I awoke on a recent January morning to a dense inversion of smog — fog combined with the too familiar visible haze of pollution we all see in the Salt Lake and most Utah valleys year round, winter and summer.

We all know the sequence. A storm typically washes out our soup bowl but, within 24 hours, we can see the haze of polluted gunk, ozone, nitrous oxide, pm 2.5 particulates and, of course, the invisible CO2 emissions.

But, a breath of fresh air. The Jan. 25 article by Judy Fahys in The Salt Lake Tribune describes the Utah Roadmap of the University of Utah’s economic think tank as a giant step forward for Utah, if our Legislature takes action.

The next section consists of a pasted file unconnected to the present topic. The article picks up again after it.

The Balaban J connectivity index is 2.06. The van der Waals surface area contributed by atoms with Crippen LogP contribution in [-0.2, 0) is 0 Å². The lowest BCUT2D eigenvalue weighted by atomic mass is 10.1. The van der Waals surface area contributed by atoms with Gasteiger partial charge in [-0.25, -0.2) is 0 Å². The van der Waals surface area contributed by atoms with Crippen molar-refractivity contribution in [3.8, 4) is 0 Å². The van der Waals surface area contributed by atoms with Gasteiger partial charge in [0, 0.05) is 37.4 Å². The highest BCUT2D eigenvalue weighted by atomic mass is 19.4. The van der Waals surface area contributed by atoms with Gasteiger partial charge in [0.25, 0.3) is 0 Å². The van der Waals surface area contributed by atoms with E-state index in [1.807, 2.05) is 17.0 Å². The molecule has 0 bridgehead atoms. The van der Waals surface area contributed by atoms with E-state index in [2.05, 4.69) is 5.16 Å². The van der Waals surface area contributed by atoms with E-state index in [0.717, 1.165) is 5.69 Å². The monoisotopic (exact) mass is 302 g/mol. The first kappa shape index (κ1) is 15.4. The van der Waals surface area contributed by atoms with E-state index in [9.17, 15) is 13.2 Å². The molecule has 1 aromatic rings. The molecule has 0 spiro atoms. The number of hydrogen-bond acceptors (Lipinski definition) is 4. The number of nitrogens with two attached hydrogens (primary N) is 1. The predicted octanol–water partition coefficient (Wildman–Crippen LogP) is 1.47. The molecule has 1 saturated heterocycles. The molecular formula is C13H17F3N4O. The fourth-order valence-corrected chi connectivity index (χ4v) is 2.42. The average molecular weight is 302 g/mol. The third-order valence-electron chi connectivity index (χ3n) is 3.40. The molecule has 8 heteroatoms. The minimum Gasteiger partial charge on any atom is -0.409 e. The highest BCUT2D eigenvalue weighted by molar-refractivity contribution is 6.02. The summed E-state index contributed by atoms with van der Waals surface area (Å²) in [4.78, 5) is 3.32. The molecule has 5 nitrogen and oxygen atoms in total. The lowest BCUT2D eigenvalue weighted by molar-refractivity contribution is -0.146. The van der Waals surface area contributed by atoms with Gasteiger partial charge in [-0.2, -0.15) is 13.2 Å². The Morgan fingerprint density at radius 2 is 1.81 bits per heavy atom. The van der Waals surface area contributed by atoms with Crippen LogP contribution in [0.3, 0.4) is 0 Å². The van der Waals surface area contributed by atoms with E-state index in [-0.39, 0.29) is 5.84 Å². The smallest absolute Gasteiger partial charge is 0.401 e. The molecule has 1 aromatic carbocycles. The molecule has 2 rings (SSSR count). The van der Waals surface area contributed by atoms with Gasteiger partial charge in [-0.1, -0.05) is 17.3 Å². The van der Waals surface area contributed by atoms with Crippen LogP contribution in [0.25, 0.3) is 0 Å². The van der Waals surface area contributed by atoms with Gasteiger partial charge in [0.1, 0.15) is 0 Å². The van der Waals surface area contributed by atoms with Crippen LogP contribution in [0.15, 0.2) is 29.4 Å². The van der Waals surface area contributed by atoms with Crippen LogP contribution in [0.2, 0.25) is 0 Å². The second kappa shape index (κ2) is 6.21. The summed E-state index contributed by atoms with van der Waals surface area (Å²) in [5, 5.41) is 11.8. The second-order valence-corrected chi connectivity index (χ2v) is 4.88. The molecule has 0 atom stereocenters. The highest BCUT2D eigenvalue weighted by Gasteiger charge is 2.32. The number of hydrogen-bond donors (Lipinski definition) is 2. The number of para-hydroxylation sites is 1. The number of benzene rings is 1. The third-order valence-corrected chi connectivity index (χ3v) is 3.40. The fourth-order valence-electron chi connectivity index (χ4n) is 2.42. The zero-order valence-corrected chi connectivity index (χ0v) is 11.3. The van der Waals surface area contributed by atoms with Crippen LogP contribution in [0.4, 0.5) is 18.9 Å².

A huge thank you to the high school students and Piper Christian early on, to Dr. Brian Moench of Utah Physicians for a Healthy Environment, to Rob Davies of Utah State University and to Natalie Gochnour, as always, for her work for our state. And to the various anti-pollution advocacy groups, Gov. Gary Herbert, and all 37 members of the advisory group for their work over the past six months to shape a Utah proposal to control pollution and emissions in the air over all of our state.

Now if our Legislature can spend the money and pass the [bipartisan] bills necessary to accomplish the road map’s goals, to reflect Utah values and to create a better future for children and grandchildren, it will bring joy to the heart of this retired pediatrician, and to the lungs of all of our people.

Tom Metcalf, Murray